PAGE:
Mortgage Rates Back To Record Lows
September 20, 2012
Fixed mortgage rates sank back to record lows helping to keep homebuyer affordability high, according to the latest Freddie Mac Primary Mortgage Market Survey.
The 30-year fixed-rate mortgage (FRM) matched its all-time record low averaging 3.49 percent. The 30-year FRM also had an average .6 point for the week ending Sept. 20. This is down from last week when it averaged 3.55 percent. Last year at this time, the 30-year FRM averaged 4.09 percent.
"Following the Federal Reserve's announcement of a new bond purchase plan, yields on mortgage-backed securities fell bringing average fixed mortgage rates to their all-time record lows which should aid in the ongoing housing recovery,” said Frank Nothaft, vice president and chief economist for Freddie Mac. “New construction on one-family homes rebounded in August, rising by 5.5 percent to the fastest pace since April 2010. In addition, existing home sales increased by 7.8 percent in August to its strongest pace since May 2010."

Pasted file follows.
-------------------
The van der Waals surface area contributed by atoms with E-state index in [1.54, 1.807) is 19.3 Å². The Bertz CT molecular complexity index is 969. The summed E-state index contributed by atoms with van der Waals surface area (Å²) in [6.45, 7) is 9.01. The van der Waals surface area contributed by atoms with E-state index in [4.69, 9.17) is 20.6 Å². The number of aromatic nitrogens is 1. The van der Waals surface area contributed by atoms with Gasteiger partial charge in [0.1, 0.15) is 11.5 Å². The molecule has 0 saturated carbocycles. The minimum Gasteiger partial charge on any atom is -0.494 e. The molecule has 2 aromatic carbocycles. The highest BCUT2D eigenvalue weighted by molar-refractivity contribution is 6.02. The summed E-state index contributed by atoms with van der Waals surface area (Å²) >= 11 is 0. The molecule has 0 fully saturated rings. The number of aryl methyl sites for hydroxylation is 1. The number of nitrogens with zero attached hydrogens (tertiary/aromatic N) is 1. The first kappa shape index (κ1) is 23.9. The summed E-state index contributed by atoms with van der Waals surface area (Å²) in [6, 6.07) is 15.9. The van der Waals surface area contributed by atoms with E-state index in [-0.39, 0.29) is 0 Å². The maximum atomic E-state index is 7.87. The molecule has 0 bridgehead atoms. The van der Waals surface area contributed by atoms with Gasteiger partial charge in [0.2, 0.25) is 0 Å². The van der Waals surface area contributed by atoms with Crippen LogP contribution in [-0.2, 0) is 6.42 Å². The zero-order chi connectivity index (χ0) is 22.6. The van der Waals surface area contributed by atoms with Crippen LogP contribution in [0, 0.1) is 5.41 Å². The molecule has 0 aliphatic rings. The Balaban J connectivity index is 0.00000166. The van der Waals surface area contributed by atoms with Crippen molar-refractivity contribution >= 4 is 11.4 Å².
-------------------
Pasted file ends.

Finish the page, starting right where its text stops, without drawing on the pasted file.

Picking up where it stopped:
Meanwhile, the 15-year FRM fell to a new all-time record low averaging 2.77 percent with an average .6 point, down from last week when it averaged 2.85 percent. A year ago at this time, the 15-year FRM averaged 3.29 percent.
The 5-year Treasury-indexed hybrid adjustable-rate mortgage (ARM) averaged 2.76 percent this week with an average 0.6 point, up from last week when it averaged 2.72 percent. A year ago, the 5-year ARM averaged 3.02 percent.
The 1-year Treasury-indexed ARM averaged 2.61 percent this week with an average 0.4 point, the same as last week. At this time last year, the 1-year ARM averaged 2.82 percent.